Hywel laughed but picked up the hat with three corners and a nice feather as well as their last remaining basket and walked over to her. Humphrey watched the hat go with regret. He watched and listened to Hywel talk to the woman; offer the basket; withdraw it; offer the hat; turn to walk away; then turn back. Another discussion. He was beginning to learn Hywel’s art of bargaining. Offer something worth not much for something worth a lot. Show something else and ask for something else. Walk away then turn back and say: “I’ll tell you what, you give me that and that (and sometimes throw in that), and I’ll give you both of these.” He nearly always used the routine, and he usually got something worth much more than both of the items he gave away. Occasionally the person asked for the second item instead of the first, but Hywel never said yes, always came back for the bigger offer. Humphrey wondered whether he’d ever be able to do that.
He helped Hywel load four pouches of drink onto the cart, and a bag of biscuits smelling of herbs and spices. Hywel returned to the stall and rolled a barrel back. The woman with the stall watched him then came over to them.
“How far are you going tonight?” she asked.
“Why do you ask?” Hywel looked cagey.
“Just wondered whether you’d like the last of the morning’s rolls. They won’t sell now.”
“Um, yes, that’s very kind. We haven’t got anything else for you though.”
“That’s ok. I was exiled once, I know what it’s like.”
“How do you know we’re exiles,” Betty asked.
The stallholder smiled. “You come in occasionally, you come a fair way. There’s nothing much in that direction except wild country. My family were kicked out of Vexstein. It’s different here. Don’t try Forest or Deeping though. They’re nearly as bad.”
Hywel, Freya and Betty exchanged glances. “Thank you,” said Betty, accepted the goods. “Who is the king at White Horse now?”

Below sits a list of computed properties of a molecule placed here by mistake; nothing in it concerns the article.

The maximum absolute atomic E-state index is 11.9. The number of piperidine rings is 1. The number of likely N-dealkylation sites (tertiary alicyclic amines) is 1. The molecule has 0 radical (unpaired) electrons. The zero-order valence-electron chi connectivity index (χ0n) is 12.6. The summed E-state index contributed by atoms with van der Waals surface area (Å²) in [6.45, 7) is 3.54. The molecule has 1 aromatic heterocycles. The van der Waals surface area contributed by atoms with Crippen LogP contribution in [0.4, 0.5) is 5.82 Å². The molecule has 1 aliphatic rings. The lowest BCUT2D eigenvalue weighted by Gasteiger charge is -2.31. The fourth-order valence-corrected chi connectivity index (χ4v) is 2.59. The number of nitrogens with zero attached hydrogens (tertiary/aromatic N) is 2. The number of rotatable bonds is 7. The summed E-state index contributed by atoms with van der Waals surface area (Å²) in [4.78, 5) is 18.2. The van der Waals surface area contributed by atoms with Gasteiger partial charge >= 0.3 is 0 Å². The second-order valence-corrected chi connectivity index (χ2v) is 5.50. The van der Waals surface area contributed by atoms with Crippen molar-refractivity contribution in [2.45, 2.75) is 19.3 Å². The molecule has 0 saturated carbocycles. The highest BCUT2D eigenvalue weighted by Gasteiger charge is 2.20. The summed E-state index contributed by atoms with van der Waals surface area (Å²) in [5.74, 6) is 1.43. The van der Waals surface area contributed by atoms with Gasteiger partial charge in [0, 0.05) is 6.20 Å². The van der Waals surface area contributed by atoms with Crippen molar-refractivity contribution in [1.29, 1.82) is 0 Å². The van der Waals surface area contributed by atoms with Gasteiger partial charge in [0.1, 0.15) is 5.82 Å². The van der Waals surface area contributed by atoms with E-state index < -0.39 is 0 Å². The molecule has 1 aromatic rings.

“King Benson. It’s his cousin, Lord Colman at Deeping you need to watch out for.”
“Interesting,” said Hywel. “Thanks. Well, we’ll be going now. Enjoy the hat.”
“Oh, I will,” she said, laughing. “I’m dying to see someone’s face when he sees it again.”
They watched her return to her own stall and they started moving the cart off. Hywel, Freya and Betty seemed to want to get away quickly, without it being noticeable. Humphrey wondered why. He also wanted to know why the woman was showing the hat to someone who would recognise it. He didn’t think he could ask his friends, so he kept one ear on the woman from the stall. She didn’t seem to be in a hurry to show the hat to anyone. Humphrey wondered whether he could find a nice feather for the other one, which he was hoping to keep for himself.
He was still listening to the stall holder as he put all his effort into pushing the heavily laden cart up the lane towards the dell where they had been ambushed that morning. The others noticed the effort and dropped back to lean their bodies behind the cart to add leverage. Perhaps they felt the pirates wouldn’t try an ambush in the same spot on the way back as well. They were wrong.
Did you enjoy that? Leave a message if you like. This story was first published in chapters on my blog – it was written during Camp NaNoWriMo during August 2012. It will be removed once the book is published so enjoy your free preview!